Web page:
KPF’s 520 Fifth Avenue Supertall Continues its Ascent in Midtown, Manhattan

520 Fifth Avenue. Rendering by DBOX

Construction is rising on 520 Fifth Avenue, a 76-story residential supertall in Midtown, Manhattan. Designed by Kohn Pedersen Fox and developed by Rabina, which took over from Ceruzzi Properties and SMI USA in 2019, the 1,000-foot-tall skyscraper will yield 507,608 square feet with 98 residential units, as well as commercial space on the lower floors and four cellar levels. WSP is the structural engineer, DeSimone Consulting Engineers is the façade consultant, and Suffolk Construction is the general contractor for the property, which is located at the northwest corner of Fifth Avenue and West 43rd Street, one block north of Bryant Park.

The reinforced concrete superstructure had just begun to rise above street level at the time of our last update in early March. Several more levels have been added since then, and crews are currently in the midst of assembling scaffolding, shoring, and wooden formwork for the subsequent columns, walls, and floor plates. A construction elevator has also been attached to the southern elevation along West 43rd Street to facilitate interior work as the tower rises.

Photo by Michael Young

Photo by Michael Young

Photo by Michael Young

Photo by Michael Young

Photo by Michael Young

Photo by Michael Young

Photo by Michael Young

The below photograph details an interesting development in the geometry of the superstructure. Some of the inner steel columns and bundles of rebar for the concrete perimeter columns feature an inward-slanting angle, which will likely aid in the transfer of building loads to the foundations below the first setback.

Photo by Michael Young

Below is the same area of the superstructure as seen last week.

Photo by Michael Young

Photo by Michael Young

Photo by Michael Young

This angular arrangement of columns features prominently in Bjarke Ingels Group‘s The Spiral at 66 Hudson Boulevard, which incorporates a series of slanted steelwork for its wraparound setbacks, as seen in the below photograph from the spring of 2020. It remains to be seen how this approach will factor into 520 Fifth Avenue’s stepped setback construction.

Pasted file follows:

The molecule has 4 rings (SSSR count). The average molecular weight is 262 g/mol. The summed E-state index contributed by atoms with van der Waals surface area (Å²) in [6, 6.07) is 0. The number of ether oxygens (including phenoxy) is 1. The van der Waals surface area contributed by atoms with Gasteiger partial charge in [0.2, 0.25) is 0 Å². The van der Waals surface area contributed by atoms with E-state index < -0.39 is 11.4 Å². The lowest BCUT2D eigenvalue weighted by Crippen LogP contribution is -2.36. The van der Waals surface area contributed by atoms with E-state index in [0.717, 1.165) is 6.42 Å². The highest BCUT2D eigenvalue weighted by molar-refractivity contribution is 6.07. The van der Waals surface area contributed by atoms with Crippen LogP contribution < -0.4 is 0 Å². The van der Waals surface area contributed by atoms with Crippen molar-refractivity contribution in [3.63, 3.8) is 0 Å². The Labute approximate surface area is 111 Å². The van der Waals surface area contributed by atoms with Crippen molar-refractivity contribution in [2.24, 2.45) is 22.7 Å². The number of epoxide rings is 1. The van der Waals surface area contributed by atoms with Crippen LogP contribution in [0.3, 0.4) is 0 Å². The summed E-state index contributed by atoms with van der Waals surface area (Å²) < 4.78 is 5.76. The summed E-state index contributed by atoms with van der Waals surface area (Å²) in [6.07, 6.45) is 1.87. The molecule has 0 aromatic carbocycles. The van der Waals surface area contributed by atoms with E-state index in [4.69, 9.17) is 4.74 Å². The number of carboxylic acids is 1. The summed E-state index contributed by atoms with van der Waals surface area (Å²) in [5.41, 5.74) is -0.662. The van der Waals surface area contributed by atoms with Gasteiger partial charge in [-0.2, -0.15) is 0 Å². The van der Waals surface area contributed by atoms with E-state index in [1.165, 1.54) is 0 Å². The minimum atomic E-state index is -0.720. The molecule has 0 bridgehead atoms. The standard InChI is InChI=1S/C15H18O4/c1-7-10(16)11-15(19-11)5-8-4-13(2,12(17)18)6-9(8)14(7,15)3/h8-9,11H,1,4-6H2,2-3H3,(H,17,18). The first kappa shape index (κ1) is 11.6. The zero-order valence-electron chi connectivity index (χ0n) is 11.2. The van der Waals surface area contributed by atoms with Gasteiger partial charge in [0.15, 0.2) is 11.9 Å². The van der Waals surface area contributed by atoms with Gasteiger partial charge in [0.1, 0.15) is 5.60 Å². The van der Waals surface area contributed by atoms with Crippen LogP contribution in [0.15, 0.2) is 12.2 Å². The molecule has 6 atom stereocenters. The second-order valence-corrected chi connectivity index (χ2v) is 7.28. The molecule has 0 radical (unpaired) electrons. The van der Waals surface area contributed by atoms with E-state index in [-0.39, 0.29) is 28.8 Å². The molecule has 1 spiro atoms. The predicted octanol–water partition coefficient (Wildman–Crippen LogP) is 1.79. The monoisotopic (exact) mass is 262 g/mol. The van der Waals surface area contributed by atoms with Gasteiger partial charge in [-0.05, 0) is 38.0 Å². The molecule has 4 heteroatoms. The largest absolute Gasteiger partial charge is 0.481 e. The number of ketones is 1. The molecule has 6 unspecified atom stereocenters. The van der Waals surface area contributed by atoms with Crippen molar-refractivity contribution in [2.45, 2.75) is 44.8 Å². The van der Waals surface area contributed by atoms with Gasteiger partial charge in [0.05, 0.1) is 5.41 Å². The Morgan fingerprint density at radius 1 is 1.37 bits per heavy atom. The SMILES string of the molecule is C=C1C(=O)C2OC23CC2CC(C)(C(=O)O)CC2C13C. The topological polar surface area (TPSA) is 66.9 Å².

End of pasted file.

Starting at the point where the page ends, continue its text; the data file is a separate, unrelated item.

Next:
The Spiral in the end of spring 2020. Photo by Michael Young

The following elevation diagrams give a better perspective of 520 Fifth Avenue’s stepped setbacks, which are spaced at varying intervals from the podium to the crown.

520 Fifth Avenue. New iteration by Kohn Pedersen Fox.

These setbacks will provide ample private terrace space for residents, as shown in the below top-down diagram. The northern and western sides will be the only elevations left flat.

Top view of 520 Fifth Avenue. Designed by Kohn Pedersen Fox.

520 Fifth Avenue’s completion date is posted on the construction board for June 1, 2026.

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11 Comments on "KPF’s 520 Fifth Avenue Supertall Continues its Ascent in Midtown, Manhattan"

  1. Basically one apartment per floor.

    • basically, 76 floors, 98 apartments, a few floors of commercial space: reconsider your addition! With the setbacks, I’d guess there are a few duplexes and triplexes up high….. (and, what’s wrong with one apt per floor?)

    • Uhh welcome to modern day NYC?

    • This is on Fifth Avenue, one of the most expensive streets in the word. I wouldn’t expect any less than one apartment per floor.

      • Cheesemaster200 | May 10, 2023 at 6:22 pm | Reply

        This would be a miserable place to live full time. This tower will effectively be housing for non residents who are too rich to stay at a hotel.

        At least they will pay taxes…

  2. Agree with you, Joe! These are McMasions in the sky.

  3. The best views of this new “affordable housing” tower will be from the neighboring building, as those tenants get a “close up” view of the concrete slabs blocking any daylight! 😠

  4. The building they took down for this glass block was gorgeous

  5. David : Sent From Heaven. | May 11, 2023 at 3:01 am | Reply

    A series of slanted steelwork for its wraparound setbacks, beautiful-sized all of this portion of progress involving the supertall. I know these latest views were incorporated into time to taking height, and present in a high proportion the here and now at exciting upper is all-out: Thanks to Michael Young.

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